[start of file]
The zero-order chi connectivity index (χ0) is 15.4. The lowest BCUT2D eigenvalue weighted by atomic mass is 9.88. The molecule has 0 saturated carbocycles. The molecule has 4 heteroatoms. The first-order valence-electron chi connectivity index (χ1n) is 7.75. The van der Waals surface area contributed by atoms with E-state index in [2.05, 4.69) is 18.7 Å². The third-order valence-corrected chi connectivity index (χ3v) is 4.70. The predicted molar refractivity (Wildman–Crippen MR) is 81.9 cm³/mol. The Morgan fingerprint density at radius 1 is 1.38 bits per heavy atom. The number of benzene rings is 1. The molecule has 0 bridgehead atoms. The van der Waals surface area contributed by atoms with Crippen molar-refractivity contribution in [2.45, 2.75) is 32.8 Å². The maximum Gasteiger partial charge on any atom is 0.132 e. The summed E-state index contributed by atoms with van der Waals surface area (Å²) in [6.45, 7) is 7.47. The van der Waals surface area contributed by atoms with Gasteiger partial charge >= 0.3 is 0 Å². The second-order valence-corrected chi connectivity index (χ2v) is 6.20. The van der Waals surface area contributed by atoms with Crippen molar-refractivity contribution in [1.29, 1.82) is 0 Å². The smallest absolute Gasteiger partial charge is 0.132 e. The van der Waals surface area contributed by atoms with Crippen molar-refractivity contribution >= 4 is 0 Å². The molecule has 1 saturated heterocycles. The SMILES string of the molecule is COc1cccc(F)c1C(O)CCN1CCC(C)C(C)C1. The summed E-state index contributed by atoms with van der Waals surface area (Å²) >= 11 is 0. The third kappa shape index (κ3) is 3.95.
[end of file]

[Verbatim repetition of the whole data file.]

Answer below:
The zero-order chi connectivity index (χ0) is 15.4. The lowest BCUT2D eigenvalue weighted by atomic mass is 9.88. The molecule has 0 saturated carbocycles. The molecule has 4 heteroatoms. The first-order valence-electron chi connectivity index (χ1n) is 7.75. The van der Waals surface area contributed by atoms with E-state index in [2.05, 4.69) is 18.7 Å². The third-order valence-corrected chi connectivity index (χ3v) is 4.70. The predicted molar refractivity (Wildman–Crippen MR) is 81.9 cm³/mol. The Morgan fingerprint density at radius 1 is 1.38 bits per heavy atom. The number of benzene rings is 1. The molecule has 0 bridgehead atoms. The van der Waals surface area contributed by atoms with Crippen molar-refractivity contribution in [2.45, 2.75) is 32.8 Å². The maximum Gasteiger partial charge on any atom is 0.132 e. The summed E-state index contributed by atoms with van der Waals surface area (Å²) in [6.45, 7) is 7.47. The van der Waals surface area contributed by atoms with Gasteiger partial charge >= 0.3 is 0 Å². The second-order valence-corrected chi connectivity index (χ2v) is 6.20. The van der Waals surface area contributed by atoms with Crippen molar-refractivity contribution in [1.29, 1.82) is 0 Å². The smallest absolute Gasteiger partial charge is 0.132 e. The van der Waals surface area contributed by atoms with Crippen molar-refractivity contribution >= 4 is 0 Å². The molecule has 1 saturated heterocycles. The SMILES string of the molecule is COc1cccc(F)c1C(O)CCN1CCC(C)C(C)C1. The summed E-state index contributed by atoms with van der Waals surface area (Å²) >= 11 is 0. The third kappa shape index (κ3) is 3.95.